Daiquiri; An Analysis

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x oz. rum
y oz. lime juice
z g. sugar

The daiquiri is an iconic drink with no specific recipe. What one believes a daiquiri should be is all subject to the principles of cultural relativity. This relative concept is significant because of how polarized western food ways are. One might find another’s daiquiri to be undrinkably sweet, too tart, or too alcoholic. Hemingway often enjoyed a sugarless daiquiri that most imbibers would find very extreme and probably inharmonious.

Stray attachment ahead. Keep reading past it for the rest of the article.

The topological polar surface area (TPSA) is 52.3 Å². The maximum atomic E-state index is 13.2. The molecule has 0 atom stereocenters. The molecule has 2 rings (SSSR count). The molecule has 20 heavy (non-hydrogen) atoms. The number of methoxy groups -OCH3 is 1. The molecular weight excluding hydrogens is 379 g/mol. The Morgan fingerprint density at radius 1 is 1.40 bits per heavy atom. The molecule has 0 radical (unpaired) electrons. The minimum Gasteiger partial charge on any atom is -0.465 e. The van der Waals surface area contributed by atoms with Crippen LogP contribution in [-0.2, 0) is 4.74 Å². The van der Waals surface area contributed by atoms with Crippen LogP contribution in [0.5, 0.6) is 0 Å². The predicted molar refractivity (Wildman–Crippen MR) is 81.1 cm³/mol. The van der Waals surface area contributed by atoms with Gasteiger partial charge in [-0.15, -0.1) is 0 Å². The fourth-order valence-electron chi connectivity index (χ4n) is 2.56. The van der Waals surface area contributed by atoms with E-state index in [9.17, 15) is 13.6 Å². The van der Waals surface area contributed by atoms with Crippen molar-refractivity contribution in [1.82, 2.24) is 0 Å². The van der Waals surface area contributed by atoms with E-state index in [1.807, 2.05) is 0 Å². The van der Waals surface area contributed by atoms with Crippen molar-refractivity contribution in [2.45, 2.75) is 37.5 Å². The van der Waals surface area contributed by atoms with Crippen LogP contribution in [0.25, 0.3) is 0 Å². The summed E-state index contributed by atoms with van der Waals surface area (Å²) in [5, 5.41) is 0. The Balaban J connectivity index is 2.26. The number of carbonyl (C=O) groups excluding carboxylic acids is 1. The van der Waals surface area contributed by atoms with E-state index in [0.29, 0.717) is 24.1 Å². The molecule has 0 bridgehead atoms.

With just three ingredients (plus some water!) there is a multitude of options. Rum, which fortifies the drink, is the most diverse spirits category there is. The range of rum’s aromas is staggering and hard to fully outline. Rum aromas can range from simplistic (and very common in culinary) like caramel or vanilla to rare like iodine, or the enigmatic and un-nameable (beyond language!). The appeal of rum aromas are also subject to a lot of culturally relative symbolism. Each of us has an olfactory construct which we use to categorize aromatic experiences and attach meaning. In western culture there are some aromas with close to universal symbolism but classification is also often very personal. To me, the aroma of caramel in rum is a negative. I find caramel boring and try to avoid rums dominated by the aroma. I don’t want my rum to go through some elaborate process and end up smelling like something ordinary I could just make in my kitchen. Yet the market speaks and those rums sell well. Within rum, many people probably hold the caramel aroma favorably in their olfactory construct. Symbols can congeal. Maybe I used to like caramel as well, but experiences can make your olfactory construct shift and reconfigure.